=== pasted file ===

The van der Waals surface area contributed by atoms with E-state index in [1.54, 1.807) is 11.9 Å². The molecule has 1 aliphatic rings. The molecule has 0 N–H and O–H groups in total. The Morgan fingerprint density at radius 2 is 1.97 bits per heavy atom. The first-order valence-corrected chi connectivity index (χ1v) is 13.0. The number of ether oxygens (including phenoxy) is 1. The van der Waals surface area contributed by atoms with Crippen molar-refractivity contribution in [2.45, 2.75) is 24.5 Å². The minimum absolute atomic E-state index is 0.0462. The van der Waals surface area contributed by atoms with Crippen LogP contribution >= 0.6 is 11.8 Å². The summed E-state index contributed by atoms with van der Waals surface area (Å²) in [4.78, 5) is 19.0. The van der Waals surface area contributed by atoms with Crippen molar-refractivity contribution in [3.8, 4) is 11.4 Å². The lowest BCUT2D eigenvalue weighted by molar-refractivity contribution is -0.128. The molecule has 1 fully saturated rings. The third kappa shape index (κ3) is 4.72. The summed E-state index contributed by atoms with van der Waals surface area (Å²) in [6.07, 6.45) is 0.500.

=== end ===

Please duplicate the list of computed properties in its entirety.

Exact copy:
The van der Waals surface area contributed by atoms with E-state index in [1.54, 1.807) is 11.9 Å². The molecule has 1 aliphatic rings. The molecule has 0 N–H and O–H groups in total. The Morgan fingerprint density at radius 2 is 1.97 bits per heavy atom. The first-order valence-corrected chi connectivity index (χ1v) is 13.0. The number of ether oxygens (including phenoxy) is 1. The van der Waals surface area contributed by atoms with Crippen molar-refractivity contribution in [2.45, 2.75) is 24.5 Å². The minimum absolute atomic E-state index is 0.0462. The van der Waals surface area contributed by atoms with Crippen LogP contribution >= 0.6 is 11.8 Å². The summed E-state index contributed by atoms with van der Waals surface area (Å²) in [4.78, 5) is 19.0. The van der Waals surface area contributed by atoms with Crippen molar-refractivity contribution in [3.8, 4) is 11.4 Å². The lowest BCUT2D eigenvalue weighted by molar-refractivity contribution is -0.128. The molecule has 1 fully saturated rings. The third kappa shape index (κ3) is 4.72. The summed E-state index contributed by atoms with van der Waals surface area (Å²) in [6.07, 6.45) is 0.500.